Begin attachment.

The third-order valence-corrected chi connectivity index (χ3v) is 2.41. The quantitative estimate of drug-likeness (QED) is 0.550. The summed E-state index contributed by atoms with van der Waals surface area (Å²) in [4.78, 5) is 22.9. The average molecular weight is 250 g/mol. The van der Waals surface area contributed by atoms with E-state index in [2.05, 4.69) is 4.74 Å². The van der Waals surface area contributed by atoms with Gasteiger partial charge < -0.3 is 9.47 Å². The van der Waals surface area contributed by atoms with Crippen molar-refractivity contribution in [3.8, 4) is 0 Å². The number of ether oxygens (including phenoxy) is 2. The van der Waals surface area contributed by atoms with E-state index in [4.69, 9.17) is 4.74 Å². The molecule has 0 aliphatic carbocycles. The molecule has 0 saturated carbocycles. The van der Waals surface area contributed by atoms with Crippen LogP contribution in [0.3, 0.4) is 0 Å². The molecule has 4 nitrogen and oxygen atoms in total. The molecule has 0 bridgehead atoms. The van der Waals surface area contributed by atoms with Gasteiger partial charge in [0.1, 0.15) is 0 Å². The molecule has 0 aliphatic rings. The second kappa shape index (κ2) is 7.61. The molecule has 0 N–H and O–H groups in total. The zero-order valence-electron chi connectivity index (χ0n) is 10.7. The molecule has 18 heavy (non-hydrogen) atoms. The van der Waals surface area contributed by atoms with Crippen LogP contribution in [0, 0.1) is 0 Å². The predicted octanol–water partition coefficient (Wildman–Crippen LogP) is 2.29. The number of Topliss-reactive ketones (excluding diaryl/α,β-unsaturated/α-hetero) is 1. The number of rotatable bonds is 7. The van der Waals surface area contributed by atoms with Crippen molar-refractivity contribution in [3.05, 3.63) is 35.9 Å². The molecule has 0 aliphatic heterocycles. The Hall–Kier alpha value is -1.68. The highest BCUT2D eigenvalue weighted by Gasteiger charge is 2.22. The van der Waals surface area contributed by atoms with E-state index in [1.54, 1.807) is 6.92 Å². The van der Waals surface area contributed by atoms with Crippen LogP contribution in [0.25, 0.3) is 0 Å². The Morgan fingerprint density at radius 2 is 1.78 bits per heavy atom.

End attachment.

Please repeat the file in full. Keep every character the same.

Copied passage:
The third-order valence-corrected chi connectivity index (χ3v) is 2.41. The quantitative estimate of drug-likeness (QED) is 0.550. The summed E-state index contributed by atoms with van der Waals surface area (Å²) in [4.78, 5) is 22.9. The average molecular weight is 250 g/mol. The van der Waals surface area contributed by atoms with E-state index in [2.05, 4.69) is 4.74 Å². The van der Waals surface area contributed by atoms with Gasteiger partial charge < -0.3 is 9.47 Å². The van der Waals surface area contributed by atoms with Crippen molar-refractivity contribution in [3.8, 4) is 0 Å². The number of ether oxygens (including phenoxy) is 2. The van der Waals surface area contributed by atoms with E-state index in [4.69, 9.17) is 4.74 Å². The molecule has 0 aliphatic carbocycles. The molecule has 0 saturated carbocycles. The van der Waals surface area contributed by atoms with Crippen LogP contribution in [0.3, 0.4) is 0 Å². The molecule has 4 nitrogen and oxygen atoms in total. The molecule has 0 bridgehead atoms. The van der Waals surface area contributed by atoms with Gasteiger partial charge in [0.1, 0.15) is 0 Å². The molecule has 0 aliphatic rings. The second kappa shape index (κ2) is 7.61. The molecule has 0 N–H and O–H groups in total. The zero-order valence-electron chi connectivity index (χ0n) is 10.7. The molecule has 18 heavy (non-hydrogen) atoms. The van der Waals surface area contributed by atoms with Crippen LogP contribution in [0, 0.1) is 0 Å². The predicted octanol–water partition coefficient (Wildman–Crippen LogP) is 2.29. The number of Topliss-reactive ketones (excluding diaryl/α,β-unsaturated/α-hetero) is 1. The number of rotatable bonds is 7. The van der Waals surface area contributed by atoms with Crippen molar-refractivity contribution in [3.05, 3.63) is 35.9 Å². The molecule has 0 aliphatic heterocycles. The Hall–Kier alpha value is -1.68. The highest BCUT2D eigenvalue weighted by Gasteiger charge is 2.22. The van der Waals surface area contributed by atoms with E-state index in [1.54, 1.807) is 6.92 Å². The van der Waals surface area contributed by atoms with Crippen LogP contribution in [0.25, 0.3) is 0 Å². The Morgan fingerprint density at radius 2 is 1.78 bits per heavy atom.